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Black History Month Convocation

 

West Virginia State University Black History Month Convocation to Feature Dr. Yusef Salaam

2/10/2021
Contact: Jack Bailey
Jbaile19@wvstateu.edu
(304) 766-4109

 
Feb. 10, 2021
FOR IMMEDIATE RELEASE
 
West Virginia State University Black History Month Convocation to Feature Dr. Yusef Salaam

INSTITUTE, W.Va. -- The West Virginia State University (WVSU) Black History Month Convocation will feature prison reform activist and  New York Times best-selling author Dr. Yusef Salaam as its keynote speaker.

The convocation is set for Tuesday, February 16, at noon and will be delivered virtually via Zoom. It is free and open to the public.

In 1989, at just 15, Salaam was tried and convicted in the “Central Park Jogger” case along with four other Black and Latino men. The five men spent between seven to 13 years behind bars for crimes they did not commit, until their sentences were overturned in 2002.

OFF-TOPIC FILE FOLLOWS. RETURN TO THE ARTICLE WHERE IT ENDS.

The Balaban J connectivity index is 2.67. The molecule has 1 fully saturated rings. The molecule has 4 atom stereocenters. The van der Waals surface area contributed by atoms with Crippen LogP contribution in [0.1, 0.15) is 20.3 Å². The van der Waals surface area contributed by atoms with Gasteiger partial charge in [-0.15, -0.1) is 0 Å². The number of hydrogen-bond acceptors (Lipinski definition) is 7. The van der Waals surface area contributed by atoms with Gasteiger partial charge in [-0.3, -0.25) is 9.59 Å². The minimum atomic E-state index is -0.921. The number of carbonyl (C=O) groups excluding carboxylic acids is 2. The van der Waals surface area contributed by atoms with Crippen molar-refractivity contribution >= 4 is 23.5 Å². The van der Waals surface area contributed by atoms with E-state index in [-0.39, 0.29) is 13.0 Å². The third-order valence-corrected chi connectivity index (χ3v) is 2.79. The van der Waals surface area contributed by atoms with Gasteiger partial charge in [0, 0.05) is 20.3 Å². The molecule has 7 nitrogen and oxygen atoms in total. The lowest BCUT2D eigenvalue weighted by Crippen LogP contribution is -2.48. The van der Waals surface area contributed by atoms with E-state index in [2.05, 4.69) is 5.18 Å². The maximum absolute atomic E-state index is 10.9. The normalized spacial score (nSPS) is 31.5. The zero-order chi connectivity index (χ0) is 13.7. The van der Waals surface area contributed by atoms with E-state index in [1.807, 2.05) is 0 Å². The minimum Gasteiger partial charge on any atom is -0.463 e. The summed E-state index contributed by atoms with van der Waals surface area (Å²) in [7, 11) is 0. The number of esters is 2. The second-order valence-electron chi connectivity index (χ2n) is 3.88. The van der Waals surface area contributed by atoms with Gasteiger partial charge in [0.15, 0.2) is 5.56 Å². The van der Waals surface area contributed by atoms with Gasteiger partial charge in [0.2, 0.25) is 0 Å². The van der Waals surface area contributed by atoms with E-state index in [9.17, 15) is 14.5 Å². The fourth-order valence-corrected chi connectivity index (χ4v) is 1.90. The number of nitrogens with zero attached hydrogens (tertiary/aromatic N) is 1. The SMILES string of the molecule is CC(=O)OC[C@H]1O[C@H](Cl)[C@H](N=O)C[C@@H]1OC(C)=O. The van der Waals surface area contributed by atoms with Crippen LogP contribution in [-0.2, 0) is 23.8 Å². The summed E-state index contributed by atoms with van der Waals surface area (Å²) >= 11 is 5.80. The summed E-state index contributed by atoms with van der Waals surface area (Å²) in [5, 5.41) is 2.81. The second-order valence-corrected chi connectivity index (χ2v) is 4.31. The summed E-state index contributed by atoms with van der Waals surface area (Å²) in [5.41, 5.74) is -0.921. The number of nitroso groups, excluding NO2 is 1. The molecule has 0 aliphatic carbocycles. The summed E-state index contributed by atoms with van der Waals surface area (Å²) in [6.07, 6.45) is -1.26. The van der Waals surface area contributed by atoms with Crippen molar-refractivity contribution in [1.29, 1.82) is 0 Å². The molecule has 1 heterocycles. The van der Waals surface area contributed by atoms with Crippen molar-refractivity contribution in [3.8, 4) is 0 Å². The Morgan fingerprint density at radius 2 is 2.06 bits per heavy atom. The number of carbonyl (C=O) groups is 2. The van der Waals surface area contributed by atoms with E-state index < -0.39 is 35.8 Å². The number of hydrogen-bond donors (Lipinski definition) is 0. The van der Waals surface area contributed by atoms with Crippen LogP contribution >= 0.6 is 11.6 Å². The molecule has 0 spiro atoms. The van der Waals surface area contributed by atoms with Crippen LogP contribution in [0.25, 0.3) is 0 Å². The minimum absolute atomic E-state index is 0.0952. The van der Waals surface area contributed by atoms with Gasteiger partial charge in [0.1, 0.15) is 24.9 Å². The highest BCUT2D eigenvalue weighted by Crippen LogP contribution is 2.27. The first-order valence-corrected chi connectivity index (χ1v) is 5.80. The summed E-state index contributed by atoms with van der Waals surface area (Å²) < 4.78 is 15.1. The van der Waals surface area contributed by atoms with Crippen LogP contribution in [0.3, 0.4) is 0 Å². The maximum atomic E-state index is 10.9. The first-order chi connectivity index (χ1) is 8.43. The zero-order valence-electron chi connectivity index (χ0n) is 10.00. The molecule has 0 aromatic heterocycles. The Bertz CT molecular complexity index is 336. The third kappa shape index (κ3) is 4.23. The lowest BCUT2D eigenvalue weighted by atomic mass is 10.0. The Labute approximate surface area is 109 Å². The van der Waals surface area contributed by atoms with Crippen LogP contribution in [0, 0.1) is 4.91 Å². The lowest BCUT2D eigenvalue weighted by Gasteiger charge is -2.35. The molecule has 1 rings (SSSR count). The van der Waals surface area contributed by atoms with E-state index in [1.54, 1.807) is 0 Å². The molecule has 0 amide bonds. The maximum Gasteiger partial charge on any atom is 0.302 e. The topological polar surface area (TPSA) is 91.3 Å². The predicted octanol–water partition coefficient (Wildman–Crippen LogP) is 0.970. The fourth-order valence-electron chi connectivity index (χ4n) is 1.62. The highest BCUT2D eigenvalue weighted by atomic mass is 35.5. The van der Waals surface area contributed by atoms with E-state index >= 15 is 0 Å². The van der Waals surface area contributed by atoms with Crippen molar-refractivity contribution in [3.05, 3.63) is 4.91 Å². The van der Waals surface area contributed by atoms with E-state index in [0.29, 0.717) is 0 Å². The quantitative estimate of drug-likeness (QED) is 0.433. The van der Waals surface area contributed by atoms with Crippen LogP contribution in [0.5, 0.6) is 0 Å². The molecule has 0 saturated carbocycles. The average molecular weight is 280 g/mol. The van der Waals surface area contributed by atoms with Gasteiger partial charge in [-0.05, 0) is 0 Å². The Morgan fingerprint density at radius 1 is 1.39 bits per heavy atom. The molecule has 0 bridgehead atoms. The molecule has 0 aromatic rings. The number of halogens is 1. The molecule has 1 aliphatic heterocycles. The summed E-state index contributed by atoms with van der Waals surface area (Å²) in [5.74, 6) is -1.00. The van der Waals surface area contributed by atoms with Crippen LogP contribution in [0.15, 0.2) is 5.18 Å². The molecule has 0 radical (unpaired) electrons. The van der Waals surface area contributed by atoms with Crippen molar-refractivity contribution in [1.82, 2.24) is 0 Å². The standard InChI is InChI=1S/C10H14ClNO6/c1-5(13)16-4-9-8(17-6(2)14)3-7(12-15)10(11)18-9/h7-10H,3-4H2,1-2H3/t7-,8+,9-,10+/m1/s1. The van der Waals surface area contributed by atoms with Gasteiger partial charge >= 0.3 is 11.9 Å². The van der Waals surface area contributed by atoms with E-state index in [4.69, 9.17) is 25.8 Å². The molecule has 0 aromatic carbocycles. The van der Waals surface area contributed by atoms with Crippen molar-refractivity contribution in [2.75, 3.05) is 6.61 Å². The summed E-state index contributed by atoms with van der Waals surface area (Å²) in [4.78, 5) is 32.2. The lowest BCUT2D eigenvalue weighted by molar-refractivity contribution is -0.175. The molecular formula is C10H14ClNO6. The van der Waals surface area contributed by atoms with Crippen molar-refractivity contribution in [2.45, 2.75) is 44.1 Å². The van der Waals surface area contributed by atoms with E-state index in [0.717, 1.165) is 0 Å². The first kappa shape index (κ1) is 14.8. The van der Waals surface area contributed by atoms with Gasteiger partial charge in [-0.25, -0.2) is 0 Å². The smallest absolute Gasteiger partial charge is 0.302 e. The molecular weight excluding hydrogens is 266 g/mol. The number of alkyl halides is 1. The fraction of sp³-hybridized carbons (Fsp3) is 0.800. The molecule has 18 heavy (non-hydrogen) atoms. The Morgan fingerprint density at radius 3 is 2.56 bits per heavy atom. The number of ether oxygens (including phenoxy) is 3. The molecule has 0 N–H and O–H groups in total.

Since then, they have received a multi-million dollar settlement from the city of New York for its injustice and have been profiled in award-winning films, including “The Central Park Five” documentary from Ken Burns, Sarah Burns and David McMahon and most recently the Emmy award-winning Netflix limited series “When They See Us,” written and directed by Ava DuVernay.

Over the past two decades, Salaam has become a family man, father, poet, activist and inspirational speaker. He continues to utilize his platform to share his story with others and educate the public about the impact of mass incarceration and police brutality. He regularly advocates for criminal justice reform, prison reform and the abolition of juvenile solitary confinement and capital punishment.

He is the recipient of a Lifetime Achievement Award from President Barack Obama in 2016, and more recently has shared his story and stance on current issues on CNN, MSNBC, REVOLT TV, NPR Atlanta, FOX and more.

Follow West Virginia State University on Facebook and Twitter @WVStateU.
 
West Virginia State University is a public, land grant, historically black university, which has evolved into a fully accessible, racially integrated, and multi-generational institution, located in Institute, W.Va. As a “living laboratory of human relations,” the university is a community of students, staff, and faculty committed to academic growth, service, and preservation of the racial and cultural diversity of the institution. Its mission is to meet the higher education and economic development needs of the state and region through innovative teaching and applied research.
 
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